Mr Kattan has not been charged rent by the municipality and is able to pay partial salaries to staff until September, but most people working in tourism are paid only when they work.

They include Noor Mahmoud, a tour guide who has had to leave Bethlehem and return to her family home in Jenin, in the northern West Bank, after losing her income.

“Usually I get a lot of requests in March and April because it’s high season, and of course all my requests were cancelled,” said Ms Mahmoud, 28, who has so far been unable to apply for financial support.

“You lose everything.”

While some guides have started offering online tours to earn money during the closure, she doubts her clients would be interested.

“They are just locked down and trying to manage their lives,” Ms Mahmoud said.

Most are over 50, she said, “so they’re not very well-acquainted with technology.”

Mr Kattan launched the Sabah Al Yasmine podcast with recipes and conversations for guests.

“It's to stay in people’s minds, because the day we go back to business they remember we exist,” he said.

The strategy has also been adopted by Green Olive Tours, whose team of Palestinians and Israelis was producing an online film series based on their political and cultural tours.

“It's to encourage them to come as soon as they have the chance,” said Mohammad Barakat, a senior partner at the company, who is based in Jerusalem.

Tourists walk past an Israeli border police officer in Jerusalem's Old City in 2017. Reuters
Tourists walk past an Israeli border police officer in Jerusalem's Old City in 2017. Reuters

Although Israel is easing its coronavirus measures and aims for everything to be open in mid-June, it is unclear when tourists will be allowed entry.

Israel is in talks with Cyprus and Greece to allow visitors to travel freely between the three countries, although no agreement has yet been reached.

Greece has said it will reopen to tourism on July 1, said Dimitra Mazaraki, an official at the Greek embassy to Israel.

The industry consensus is that tourists will trickle back in December, and 2021 numbers will be well below those before the pandemic.

Mr Saadeh expected an uncertain future after 30 years of working at the Jerusalem Hotel, with huge competition for customers and no long-term Israeli government plan to support the industry.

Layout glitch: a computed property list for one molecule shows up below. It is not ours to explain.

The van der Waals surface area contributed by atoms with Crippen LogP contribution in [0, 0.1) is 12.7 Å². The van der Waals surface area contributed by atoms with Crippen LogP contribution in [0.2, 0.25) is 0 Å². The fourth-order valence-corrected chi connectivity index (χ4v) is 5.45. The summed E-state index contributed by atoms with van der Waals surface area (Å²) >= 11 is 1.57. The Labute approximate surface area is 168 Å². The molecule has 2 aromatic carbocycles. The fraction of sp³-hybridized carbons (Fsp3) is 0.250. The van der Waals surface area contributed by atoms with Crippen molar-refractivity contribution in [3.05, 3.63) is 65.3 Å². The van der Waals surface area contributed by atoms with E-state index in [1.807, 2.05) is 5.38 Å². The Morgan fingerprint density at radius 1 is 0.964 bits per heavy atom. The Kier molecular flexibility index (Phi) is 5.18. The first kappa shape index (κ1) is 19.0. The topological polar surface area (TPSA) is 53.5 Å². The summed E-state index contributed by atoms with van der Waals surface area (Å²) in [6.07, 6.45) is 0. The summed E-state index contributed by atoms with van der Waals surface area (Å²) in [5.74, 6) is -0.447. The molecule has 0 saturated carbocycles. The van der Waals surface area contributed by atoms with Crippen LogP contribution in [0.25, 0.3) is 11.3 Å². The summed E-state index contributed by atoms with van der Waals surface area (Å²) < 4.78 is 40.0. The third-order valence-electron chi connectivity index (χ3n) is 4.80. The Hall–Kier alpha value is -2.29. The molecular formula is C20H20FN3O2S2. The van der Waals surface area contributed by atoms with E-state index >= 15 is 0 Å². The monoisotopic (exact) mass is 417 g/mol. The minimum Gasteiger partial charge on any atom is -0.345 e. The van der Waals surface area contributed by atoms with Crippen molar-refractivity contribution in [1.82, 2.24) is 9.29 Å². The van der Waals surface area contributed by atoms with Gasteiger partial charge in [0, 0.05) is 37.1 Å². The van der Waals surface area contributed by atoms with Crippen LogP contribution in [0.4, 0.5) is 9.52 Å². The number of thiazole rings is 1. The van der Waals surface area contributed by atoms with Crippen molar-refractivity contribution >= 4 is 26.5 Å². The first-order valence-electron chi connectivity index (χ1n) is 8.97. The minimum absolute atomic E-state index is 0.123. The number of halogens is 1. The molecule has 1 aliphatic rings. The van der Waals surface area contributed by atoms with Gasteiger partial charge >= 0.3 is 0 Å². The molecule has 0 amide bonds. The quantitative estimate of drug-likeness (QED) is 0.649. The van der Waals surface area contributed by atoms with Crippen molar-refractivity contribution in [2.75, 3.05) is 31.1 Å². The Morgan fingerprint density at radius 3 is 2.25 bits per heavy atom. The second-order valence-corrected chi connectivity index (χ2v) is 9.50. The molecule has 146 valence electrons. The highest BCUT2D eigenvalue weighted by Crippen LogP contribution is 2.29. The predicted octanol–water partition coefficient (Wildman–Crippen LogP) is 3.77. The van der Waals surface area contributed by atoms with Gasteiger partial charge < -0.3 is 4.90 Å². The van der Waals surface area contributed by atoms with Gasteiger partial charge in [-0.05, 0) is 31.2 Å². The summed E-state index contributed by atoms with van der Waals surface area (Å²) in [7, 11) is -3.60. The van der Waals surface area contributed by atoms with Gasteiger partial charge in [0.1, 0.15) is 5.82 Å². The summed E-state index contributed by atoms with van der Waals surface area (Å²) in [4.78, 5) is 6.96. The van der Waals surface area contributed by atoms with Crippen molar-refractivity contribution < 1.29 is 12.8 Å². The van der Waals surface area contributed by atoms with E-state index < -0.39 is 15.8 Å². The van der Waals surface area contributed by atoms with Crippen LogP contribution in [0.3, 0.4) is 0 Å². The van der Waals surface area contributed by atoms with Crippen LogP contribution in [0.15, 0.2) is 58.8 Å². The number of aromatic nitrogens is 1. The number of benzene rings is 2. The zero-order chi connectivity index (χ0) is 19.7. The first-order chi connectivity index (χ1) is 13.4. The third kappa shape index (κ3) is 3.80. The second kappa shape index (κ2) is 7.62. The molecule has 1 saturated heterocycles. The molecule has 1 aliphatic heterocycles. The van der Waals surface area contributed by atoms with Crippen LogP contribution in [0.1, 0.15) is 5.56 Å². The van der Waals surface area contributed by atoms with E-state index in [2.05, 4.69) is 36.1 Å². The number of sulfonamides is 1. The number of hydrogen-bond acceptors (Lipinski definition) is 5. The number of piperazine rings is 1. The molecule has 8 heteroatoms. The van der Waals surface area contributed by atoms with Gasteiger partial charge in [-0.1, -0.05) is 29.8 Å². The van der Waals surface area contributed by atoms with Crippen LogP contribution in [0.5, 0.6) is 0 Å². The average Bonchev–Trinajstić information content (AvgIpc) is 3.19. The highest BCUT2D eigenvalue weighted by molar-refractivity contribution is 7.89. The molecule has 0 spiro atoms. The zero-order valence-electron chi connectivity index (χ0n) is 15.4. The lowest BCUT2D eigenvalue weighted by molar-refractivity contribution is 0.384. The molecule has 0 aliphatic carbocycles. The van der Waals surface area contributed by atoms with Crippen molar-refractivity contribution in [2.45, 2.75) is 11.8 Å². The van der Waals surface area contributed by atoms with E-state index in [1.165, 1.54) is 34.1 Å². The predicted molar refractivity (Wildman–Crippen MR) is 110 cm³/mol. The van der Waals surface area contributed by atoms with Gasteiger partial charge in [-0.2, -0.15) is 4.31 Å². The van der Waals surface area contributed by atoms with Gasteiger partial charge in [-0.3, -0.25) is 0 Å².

“You never know, for example, if things will backfire at one point,” with a surge in coronavirus cases, he said.

New rules are expected to be introduced to reduce the risk of spreading the virus, such as more stringent cleaning regimes, the cost of which tourism businesses will have to absorb or pass on to their clients.

Mr Kattan doubted pilgrims on medium-range packages would pay the difference.

“I don’t think they’ll take a 50 per cent rise on their airlines and hotel prices,” he said.

He warned against trying to rush back to mass tourism, urging the industry to take a new approach while considering the health of staff and visitors.

The Palestinian Authority, in Bethlehem and other parts of the occupied West Bank, does not have the same financial resources as Israel to prop up tourism.

But Ms Mahmoud said small steps could be taken, such as reducing taxes and fees for renewing guide licences, and preventing overcrowding to make tourists feel safe when they return.

“If they are not taking health precautions they will not feel protected,” she said.

Better management of tours could also ensure visitors widen their horizons beyond the top sites, Ms Mahmoud said.

That would make a greater financial contribution to the broader society.

“Then maybe we can help each other to get out of this crisis,” she said.

Updated: May 26, 2020 09:16 PM